Brain Tumors: Radiation Therapy

What is radiation therapy?

Radiation therapy uses strong beams of energy to kill cancer cells. It helps control the growth of some types of brain tumors. In some cases, it can shrink the tumor or destroy it. It’s often used along with surgery or chemotherapy to treat brain tumors. This type of treatment is done by a healthcare provider called a radiation oncologist.

When might radiation therapy be used?

Radiation therapy may be used to treat a brain tumor:

  • After surgery (sometimes with chemotherapy) to try to kill tumor cells left in the brain

  • As the main (primary) treatment if surgery can’t be done

  • To help relieve symptoms caused by the tumor

Types of radiation therapy

There are 2 main types of therapy. You may get both types. They include:

  • External beam radiation therapy (EBRT). For this type, a machine sends the rays of energy to the tumor from outside the body. This treatment is usually done every weekday over several weeks.

  • Internal radiation (brachytherapy). This is also called interstitial therapy when the radiation is placed inside the tumor with seeds or pellets.

External beam radiation therapy (EBRT)

There are several types of EBRT. The goal is to target the tumor and limit damage to nearby healthy brain cells. To limit the harm, your healthcare provider may use special types of EBRT, such as:

  • 3-D conformal therapy (3D-CRT). For this treatment, a computer uses imaging scans to match the radiation beams to the shape of the tumor from different angles. These may be CT or MRI scans.

  • Intensity modulated radiation therapy (IMRT). This is a lot like 3D-CRT. It lets the healthcare provider control the intensity or strength of the radiation beams pointed at different parts of the tumor. The strength and intensity of the beams are carefully shaped. This allows accurate treatment of the cancer while helping to protect nearby tissues.

  • Conformal proton beam therapy. This is like IMRT. But instead of an X-ray, it uses another type of beam that has charged particles (protons) to damage the cancer cells. Protons stop more quickly than X-rays after hitting a target. This may lead to less damage to the tissues the beams pass through to reach the tumor.

  • Stereotactic radiosurgery (SRS). This method can be used on some tumors. Though it's called surgery, there's no cutting. A high-energy dose of radiation is sent to the tumor from many angles. It may be given as a single day treatment. Or it may be given as several doses over a 3 to 5 days. There are 2 main types of SRS:

    • Gamma knife radiation. This uses radiation beams called gamma rays. The rays are sent from a radioactive source (cobalt) and focused at the tumor from hundreds of angles at the same time. Treatment is usually done in 1 session.

    • Linear accelerator based. Instead of using a radioactive source, the X-rays are created by a machine. This machine moves around the head to send radiation to the tumor from different angles. Treatment is usually done in 1 to 5 sessions.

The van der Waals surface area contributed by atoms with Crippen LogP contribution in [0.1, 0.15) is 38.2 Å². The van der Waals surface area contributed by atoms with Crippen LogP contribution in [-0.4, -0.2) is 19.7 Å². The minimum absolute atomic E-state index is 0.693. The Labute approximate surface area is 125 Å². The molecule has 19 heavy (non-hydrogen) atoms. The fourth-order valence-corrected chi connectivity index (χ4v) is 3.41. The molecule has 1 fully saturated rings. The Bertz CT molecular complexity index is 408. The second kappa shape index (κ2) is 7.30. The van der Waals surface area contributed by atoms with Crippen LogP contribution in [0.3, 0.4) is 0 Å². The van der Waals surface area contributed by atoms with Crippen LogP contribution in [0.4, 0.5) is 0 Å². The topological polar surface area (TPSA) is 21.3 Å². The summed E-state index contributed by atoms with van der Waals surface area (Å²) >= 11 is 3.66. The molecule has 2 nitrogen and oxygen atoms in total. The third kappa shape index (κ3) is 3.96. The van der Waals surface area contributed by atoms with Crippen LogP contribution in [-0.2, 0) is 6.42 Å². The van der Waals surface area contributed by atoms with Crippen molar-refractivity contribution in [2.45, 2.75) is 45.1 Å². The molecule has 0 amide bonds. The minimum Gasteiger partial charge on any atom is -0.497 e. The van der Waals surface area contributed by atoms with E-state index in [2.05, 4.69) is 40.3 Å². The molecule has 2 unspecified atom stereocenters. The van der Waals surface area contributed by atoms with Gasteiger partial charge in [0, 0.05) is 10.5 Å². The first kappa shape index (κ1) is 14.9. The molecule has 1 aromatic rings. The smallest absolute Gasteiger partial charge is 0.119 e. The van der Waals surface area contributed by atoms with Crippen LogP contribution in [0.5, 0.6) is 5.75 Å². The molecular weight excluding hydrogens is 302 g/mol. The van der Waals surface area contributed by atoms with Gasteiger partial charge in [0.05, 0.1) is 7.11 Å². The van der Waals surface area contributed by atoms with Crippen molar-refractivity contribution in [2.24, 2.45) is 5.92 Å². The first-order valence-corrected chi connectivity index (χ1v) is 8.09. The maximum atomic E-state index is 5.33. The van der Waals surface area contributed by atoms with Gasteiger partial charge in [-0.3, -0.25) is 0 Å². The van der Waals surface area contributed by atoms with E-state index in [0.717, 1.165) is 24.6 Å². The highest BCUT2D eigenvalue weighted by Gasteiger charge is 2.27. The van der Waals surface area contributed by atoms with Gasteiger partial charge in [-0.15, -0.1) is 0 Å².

For this treatment, the radiation is placed very close to or inside the tumor. This is done during surgery. The radiation the implants give off travels a very short distance. This helps limit the effect on nearby healthy tissue. Brachytherapy may be done along with EBRT. It can be given in different ways. Radioactive pellets may be placed inside the surgical cavity. Sometimes a machine in the operating room delivers radiation directly to the surgical cavity during surgery. Or a balloon containing radioactive liquid or pellets can be inserted into the brain. The balloon is removed later.

Possible side effects

Radiation treatment affects normal cells as well as cancer cells. It may cause side effects. These depend on how much radiation you get and how it's given. It also depends on where and how big the tumor is. Possible side effects include:

  • Headache

  • Brain swelling (edema)

  • Skin irritation and hair loss at the treated area

  • Intolerance of cold

  • Nausea and vomiting

  • Tiredness

  • Trouble thinking and remembering

  • Problems with your thyroid, hypothalamus, or pituitary glands, which can affect hormone levels in your body

Radiation necrosis

Sometimes dead brain tissue forms at the site of the radiation. This is called radiation necrosis. The mass of dead brain tissue comes from both cancer cells and healthy cells. Radiation necrosis can take anywhere from months to years to develop.

Radiation necrosis may need to be removed with surgery if it causes problems like headaches and seizures.

Radiation necrosis is less common these days. This is because detailed imaging tests and newer ways to precisely aim radiation at a tumor are now used.

Risk of future cancer

Radiation can damage the DNA in healthy cells. As a result, you have a small risk of a second brain cancer after brain radiation. This second cancer usually occurs many years later. Talk to your radiation oncologist about the risks and benefits of radiation therapy.

Online Medical Reviewer: Dave Herold MD
Online Medical Reviewer: Jessica Gotwals RN BSN MPH
Online Medical Reviewer: Sabrina Felson MD
Date Last Reviewed: 1/1/2023
© 2024 The StayWell Company, LLC. All rights reserved. This information is not intended as a substitute for professional medical care. Always follow your healthcare provider's instructions.